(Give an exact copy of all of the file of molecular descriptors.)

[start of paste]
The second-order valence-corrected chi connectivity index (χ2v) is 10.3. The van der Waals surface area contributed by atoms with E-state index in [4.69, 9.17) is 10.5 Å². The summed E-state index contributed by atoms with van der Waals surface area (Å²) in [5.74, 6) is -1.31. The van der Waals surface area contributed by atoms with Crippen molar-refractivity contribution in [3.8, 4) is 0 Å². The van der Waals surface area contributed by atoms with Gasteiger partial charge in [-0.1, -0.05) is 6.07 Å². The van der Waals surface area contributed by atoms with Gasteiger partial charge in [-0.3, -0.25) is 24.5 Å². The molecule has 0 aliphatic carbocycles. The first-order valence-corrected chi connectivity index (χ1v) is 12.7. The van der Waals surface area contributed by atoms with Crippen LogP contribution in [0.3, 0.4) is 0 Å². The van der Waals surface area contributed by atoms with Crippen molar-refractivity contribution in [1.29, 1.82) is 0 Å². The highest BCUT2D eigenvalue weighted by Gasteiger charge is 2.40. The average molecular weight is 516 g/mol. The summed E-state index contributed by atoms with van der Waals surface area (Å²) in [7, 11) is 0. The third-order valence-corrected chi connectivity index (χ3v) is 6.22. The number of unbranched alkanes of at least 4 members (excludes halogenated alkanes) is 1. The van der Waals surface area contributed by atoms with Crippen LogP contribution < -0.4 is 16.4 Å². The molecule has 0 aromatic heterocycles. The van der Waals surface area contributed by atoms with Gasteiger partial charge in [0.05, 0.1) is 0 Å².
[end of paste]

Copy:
The second-order valence-corrected chi connectivity index (χ2v) is 10.3. The van der Waals surface area contributed by atoms with E-state index in [4.69, 9.17) is 10.5 Å². The summed E-state index contributed by atoms with van der Waals surface area (Å²) in [5.74, 6) is -1.31. The van der Waals surface area contributed by atoms with Crippen molar-refractivity contribution in [3.8, 4) is 0 Å². The van der Waals surface area contributed by atoms with Gasteiger partial charge in [-0.1, -0.05) is 6.07 Å². The van der Waals surface area contributed by atoms with Gasteiger partial charge in [-0.3, -0.25) is 24.5 Å². The molecule has 0 aliphatic carbocycles. The first-order valence-corrected chi connectivity index (χ1v) is 12.7. The van der Waals surface area contributed by atoms with Crippen LogP contribution in [0.3, 0.4) is 0 Å². The van der Waals surface area contributed by atoms with Crippen molar-refractivity contribution in [1.29, 1.82) is 0 Å². The highest BCUT2D eigenvalue weighted by Gasteiger charge is 2.40. The average molecular weight is 516 g/mol. The summed E-state index contributed by atoms with van der Waals surface area (Å²) in [7, 11) is 0. The third-order valence-corrected chi connectivity index (χ3v) is 6.22. The number of unbranched alkanes of at least 4 members (excludes halogenated alkanes) is 1. The van der Waals surface area contributed by atoms with Crippen LogP contribution < -0.4 is 16.4 Å². The molecule has 0 aromatic heterocycles. The van der Waals surface area contributed by atoms with Gasteiger partial charge in [0.05, 0.1) is 0 Å².